Donald Murray Bloomsbury Publishing, 272 pages, $26
The herring is hardly the grandest of fish, but as a cheap source of protein it is hard to beat, and herring fishing was a way of life for many communities around the North Atlantic from the Middle Ages up to the 20th century. Trade in the fish made merchants wealthy. In Scotland, herring are known as "the silver darlings." In Norway, they are called, even more lovingly, "the gold of the sea."
A new account of the herring industry by Donald Murray, a journalist and poet, has nearly as many facets as his slippery subjects have scales. His tale offers fillets of history, culture and zoology, with an emphasis on the eclectic — not to say willfully eccentric. Yet his approach in "Herring Tales: How the Silver Darlings Shaped Human Taste and History" faithfully reflects our relationship with Clupea harengus, which has never been straightforward.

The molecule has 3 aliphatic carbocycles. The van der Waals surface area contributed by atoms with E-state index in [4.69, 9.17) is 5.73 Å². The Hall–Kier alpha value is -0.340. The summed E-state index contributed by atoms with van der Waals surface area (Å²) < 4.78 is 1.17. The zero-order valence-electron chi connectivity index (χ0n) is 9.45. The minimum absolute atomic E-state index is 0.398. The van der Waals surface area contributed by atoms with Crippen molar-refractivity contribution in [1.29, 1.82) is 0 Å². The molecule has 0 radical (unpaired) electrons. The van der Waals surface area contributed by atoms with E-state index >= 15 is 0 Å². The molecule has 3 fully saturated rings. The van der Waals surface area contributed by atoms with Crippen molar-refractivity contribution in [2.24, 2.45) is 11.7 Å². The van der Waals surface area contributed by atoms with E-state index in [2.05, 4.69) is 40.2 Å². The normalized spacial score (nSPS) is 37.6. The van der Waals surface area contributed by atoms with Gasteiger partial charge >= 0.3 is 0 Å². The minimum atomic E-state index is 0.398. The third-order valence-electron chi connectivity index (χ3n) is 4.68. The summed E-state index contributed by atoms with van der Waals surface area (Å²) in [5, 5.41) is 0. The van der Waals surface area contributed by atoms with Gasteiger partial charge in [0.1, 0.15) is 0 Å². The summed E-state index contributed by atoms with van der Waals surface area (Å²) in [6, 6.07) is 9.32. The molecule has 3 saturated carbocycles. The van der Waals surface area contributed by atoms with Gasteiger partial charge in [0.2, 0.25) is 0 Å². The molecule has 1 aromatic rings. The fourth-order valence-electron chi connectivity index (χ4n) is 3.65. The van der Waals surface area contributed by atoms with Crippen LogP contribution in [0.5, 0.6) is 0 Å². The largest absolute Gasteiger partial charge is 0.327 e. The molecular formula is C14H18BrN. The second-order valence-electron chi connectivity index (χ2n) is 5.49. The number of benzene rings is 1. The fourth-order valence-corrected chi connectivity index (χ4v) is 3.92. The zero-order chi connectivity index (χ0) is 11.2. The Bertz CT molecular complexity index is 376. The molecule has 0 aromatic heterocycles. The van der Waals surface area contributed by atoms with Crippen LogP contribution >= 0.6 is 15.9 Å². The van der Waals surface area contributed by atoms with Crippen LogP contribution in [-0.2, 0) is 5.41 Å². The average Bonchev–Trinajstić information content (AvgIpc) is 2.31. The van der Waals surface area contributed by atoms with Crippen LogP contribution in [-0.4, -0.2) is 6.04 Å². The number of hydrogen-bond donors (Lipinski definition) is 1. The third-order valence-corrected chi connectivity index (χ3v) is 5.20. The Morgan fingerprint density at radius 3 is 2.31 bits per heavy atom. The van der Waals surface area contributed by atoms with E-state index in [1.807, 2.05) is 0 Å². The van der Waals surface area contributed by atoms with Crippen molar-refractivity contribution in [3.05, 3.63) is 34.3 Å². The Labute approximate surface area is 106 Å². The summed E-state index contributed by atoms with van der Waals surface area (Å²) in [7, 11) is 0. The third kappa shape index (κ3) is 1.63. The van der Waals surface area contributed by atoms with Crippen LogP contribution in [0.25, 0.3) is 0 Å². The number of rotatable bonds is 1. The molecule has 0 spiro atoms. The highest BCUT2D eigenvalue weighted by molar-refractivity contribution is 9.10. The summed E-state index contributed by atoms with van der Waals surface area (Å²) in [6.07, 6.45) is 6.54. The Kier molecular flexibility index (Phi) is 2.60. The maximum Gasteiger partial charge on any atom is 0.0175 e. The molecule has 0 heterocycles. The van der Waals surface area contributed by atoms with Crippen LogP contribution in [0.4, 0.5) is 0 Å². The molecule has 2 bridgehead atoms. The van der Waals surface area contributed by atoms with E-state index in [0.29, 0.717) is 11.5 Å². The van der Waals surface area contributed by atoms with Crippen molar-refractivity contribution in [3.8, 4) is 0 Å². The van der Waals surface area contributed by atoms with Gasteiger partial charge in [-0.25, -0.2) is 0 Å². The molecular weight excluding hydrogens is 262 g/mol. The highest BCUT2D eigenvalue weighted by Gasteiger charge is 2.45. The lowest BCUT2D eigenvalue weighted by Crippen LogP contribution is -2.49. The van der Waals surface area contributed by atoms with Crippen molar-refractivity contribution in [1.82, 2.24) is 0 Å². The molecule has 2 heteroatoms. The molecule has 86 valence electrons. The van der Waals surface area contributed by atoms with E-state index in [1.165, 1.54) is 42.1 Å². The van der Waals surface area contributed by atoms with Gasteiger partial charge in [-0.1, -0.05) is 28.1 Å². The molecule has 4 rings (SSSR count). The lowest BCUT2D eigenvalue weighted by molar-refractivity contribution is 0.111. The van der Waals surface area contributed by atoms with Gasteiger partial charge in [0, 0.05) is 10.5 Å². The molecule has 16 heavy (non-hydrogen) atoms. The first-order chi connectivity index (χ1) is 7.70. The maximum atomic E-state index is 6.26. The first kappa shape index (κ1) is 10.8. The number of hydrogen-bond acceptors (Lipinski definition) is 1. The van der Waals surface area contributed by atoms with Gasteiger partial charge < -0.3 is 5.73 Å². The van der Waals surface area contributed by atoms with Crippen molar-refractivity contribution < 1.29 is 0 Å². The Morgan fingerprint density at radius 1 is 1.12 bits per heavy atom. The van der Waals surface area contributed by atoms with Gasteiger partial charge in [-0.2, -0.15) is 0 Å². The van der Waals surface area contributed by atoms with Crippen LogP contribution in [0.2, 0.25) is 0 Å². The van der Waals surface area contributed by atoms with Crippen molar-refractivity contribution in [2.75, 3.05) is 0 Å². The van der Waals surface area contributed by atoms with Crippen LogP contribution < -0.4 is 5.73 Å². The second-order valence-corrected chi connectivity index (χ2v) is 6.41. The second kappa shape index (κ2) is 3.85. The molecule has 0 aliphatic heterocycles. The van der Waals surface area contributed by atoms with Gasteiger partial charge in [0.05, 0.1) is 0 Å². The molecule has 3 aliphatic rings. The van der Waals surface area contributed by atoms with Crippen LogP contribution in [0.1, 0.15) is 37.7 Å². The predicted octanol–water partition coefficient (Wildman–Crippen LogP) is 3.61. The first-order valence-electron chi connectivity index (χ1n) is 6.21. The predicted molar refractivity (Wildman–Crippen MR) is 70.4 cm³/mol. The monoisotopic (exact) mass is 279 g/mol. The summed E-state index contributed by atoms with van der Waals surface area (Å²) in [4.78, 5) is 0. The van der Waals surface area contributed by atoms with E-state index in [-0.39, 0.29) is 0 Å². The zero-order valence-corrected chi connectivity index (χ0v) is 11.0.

Herring abundance comes and goes, from peaks in the 15th century in the Baltic and right before World War I in Scotland. Overfishing, especially in Soviet countries in the late 20th century, the author says, speeded the industry's decline (though it has since made a partial recovery).
The herring's charms have always extended beyond the culinary; it was also used in fertilizer and oil for lamps. But nowadays the herring's role is as much cultural as economic.